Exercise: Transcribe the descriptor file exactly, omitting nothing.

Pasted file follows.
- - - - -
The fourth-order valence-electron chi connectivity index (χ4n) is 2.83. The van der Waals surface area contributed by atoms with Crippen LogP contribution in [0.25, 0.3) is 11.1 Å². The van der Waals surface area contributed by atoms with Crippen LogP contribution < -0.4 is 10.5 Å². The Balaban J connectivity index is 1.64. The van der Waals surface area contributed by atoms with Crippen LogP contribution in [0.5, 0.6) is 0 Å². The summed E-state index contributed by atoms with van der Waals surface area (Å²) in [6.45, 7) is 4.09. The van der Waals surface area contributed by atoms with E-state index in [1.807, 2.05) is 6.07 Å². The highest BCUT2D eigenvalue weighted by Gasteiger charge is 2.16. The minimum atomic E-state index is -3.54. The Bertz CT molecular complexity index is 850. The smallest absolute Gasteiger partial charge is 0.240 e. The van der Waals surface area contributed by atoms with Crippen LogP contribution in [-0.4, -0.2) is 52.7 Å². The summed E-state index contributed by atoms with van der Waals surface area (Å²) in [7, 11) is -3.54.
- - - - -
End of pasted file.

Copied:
The fourth-order valence-electron chi connectivity index (χ4n) is 2.83. The van der Waals surface area contributed by atoms with Crippen LogP contribution in [0.25, 0.3) is 11.1 Å². The van der Waals surface area contributed by atoms with Crippen LogP contribution < -0.4 is 10.5 Å². The Balaban J connectivity index is 1.64. The van der Waals surface area contributed by atoms with Crippen LogP contribution in [0.5, 0.6) is 0 Å². The summed E-state index contributed by atoms with van der Waals surface area (Å²) in [6.45, 7) is 4.09. The van der Waals surface area contributed by atoms with E-state index in [1.807, 2.05) is 6.07 Å². The highest BCUT2D eigenvalue weighted by Gasteiger charge is 2.16. The minimum atomic E-state index is -3.54. The Bertz CT molecular complexity index is 850. The smallest absolute Gasteiger partial charge is 0.240 e. The van der Waals surface area contributed by atoms with Crippen LogP contribution in [-0.4, -0.2) is 52.7 Å². The summed E-state index contributed by atoms with van der Waals surface area (Å²) in [7, 11) is -3.54.